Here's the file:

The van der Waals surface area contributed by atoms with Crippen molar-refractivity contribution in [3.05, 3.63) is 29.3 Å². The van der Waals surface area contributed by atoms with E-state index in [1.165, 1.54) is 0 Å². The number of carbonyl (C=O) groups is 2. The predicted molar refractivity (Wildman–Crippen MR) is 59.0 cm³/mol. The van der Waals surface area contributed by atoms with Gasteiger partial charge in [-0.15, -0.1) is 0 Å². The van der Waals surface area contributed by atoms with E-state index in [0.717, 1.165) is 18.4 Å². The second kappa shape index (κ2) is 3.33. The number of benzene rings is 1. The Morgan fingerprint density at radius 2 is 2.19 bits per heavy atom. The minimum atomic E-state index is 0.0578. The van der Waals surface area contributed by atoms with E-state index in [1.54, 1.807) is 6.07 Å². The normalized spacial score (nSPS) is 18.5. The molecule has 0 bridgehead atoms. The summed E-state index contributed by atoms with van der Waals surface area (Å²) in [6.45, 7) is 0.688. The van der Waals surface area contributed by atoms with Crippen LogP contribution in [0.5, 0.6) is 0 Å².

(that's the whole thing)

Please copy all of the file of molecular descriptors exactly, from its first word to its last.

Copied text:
The van der Waals surface area contributed by atoms with Crippen molar-refractivity contribution in [3.05, 3.63) is 29.3 Å². The van der Waals surface area contributed by atoms with E-state index in [1.165, 1.54) is 0 Å². The number of carbonyl (C=O) groups is 2. The predicted molar refractivity (Wildman–Crippen MR) is 59.0 cm³/mol. The van der Waals surface area contributed by atoms with Gasteiger partial charge in [-0.15, -0.1) is 0 Å². The van der Waals surface area contributed by atoms with E-state index in [0.717, 1.165) is 18.4 Å². The second kappa shape index (κ2) is 3.33. The number of benzene rings is 1. The Morgan fingerprint density at radius 2 is 2.19 bits per heavy atom. The minimum atomic E-state index is 0.0578. The van der Waals surface area contributed by atoms with E-state index in [1.54, 1.807) is 6.07 Å². The normalized spacial score (nSPS) is 18.5. The molecule has 0 bridgehead atoms. The summed E-state index contributed by atoms with van der Waals surface area (Å²) in [6.45, 7) is 0.688. The van der Waals surface area contributed by atoms with Crippen LogP contribution in [0.5, 0.6) is 0 Å².